The Plantation period was one of considerable building activity. Under the terms of the Orders and Conditions of the Plantation scheme the undertakers in the escheated counties were bound to specific building obligations. The scale and type of fortification required depended on the size of the individual proportion. On a proportion of 2,000 acres there was to be a stone house or castle surrounded by a bawn. There was a similar requirement for a proportion of 1,500 acres except that the house could be of brick or stone. On a 1,000 acre proportion it was only necessary to build a bawn. The word bawn derives from the Irish for ‘cow fort’ and was used to describe a walled courtyard that was usually square or rectangular in plan.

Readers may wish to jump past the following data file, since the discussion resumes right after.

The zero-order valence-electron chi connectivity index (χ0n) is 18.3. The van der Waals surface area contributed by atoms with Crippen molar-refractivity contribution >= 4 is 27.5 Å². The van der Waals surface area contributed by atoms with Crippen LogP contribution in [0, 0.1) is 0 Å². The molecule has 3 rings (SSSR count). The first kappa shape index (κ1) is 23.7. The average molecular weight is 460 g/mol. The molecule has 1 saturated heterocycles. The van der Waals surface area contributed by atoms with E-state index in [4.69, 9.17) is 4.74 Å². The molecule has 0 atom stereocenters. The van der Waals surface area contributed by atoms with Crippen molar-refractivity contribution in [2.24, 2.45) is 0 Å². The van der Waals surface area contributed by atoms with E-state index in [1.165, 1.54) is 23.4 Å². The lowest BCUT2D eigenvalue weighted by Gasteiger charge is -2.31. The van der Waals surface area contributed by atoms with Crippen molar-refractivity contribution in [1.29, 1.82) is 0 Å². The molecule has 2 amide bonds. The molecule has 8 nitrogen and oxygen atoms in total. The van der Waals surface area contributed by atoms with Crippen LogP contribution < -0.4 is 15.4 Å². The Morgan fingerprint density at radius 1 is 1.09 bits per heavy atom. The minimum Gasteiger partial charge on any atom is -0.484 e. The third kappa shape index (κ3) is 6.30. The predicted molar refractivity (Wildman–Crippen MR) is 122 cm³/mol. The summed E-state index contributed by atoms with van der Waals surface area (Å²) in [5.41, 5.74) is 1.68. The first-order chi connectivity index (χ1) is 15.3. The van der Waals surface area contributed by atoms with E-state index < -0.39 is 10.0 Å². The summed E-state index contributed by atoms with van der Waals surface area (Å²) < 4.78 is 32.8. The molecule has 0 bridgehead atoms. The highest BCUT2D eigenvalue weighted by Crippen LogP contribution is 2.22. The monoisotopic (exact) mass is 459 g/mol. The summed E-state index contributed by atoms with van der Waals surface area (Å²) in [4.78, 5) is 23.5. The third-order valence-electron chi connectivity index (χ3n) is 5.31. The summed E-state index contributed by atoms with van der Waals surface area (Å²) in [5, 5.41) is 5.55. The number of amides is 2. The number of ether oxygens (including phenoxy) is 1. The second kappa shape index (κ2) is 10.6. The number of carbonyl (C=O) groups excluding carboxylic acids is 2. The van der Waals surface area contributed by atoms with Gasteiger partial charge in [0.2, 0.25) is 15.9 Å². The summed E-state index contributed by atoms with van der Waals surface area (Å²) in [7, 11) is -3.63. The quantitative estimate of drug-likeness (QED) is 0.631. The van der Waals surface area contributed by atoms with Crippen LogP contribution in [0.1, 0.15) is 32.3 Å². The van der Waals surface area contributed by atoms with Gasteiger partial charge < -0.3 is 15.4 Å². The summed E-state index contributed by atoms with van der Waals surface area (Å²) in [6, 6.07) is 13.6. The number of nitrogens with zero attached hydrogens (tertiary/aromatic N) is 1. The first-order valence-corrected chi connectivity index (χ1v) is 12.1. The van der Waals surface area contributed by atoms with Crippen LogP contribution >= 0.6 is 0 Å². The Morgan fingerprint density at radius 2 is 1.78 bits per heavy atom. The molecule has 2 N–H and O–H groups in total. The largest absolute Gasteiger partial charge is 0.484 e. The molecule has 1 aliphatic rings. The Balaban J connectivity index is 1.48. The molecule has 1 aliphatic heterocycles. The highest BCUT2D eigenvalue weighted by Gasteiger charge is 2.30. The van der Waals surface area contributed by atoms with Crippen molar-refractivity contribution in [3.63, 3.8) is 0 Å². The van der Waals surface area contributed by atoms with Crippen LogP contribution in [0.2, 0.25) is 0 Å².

The best written sources for Plantation buildings are the four surveys carried out between 1611 and 1622. What emerges from these surveys is the sheer variety of different building types constructed in this period. Pynnar summed up his report by stating that there were ‘107 Castles with Bawnes, 19 Castles without Bawnes, 42 Bawnes without Castles or Houses, and 1,897 Dwelling Houses of Stone and Timber, after the English manner in Townreeds, besides very many such Houses in several parts which I saw not’.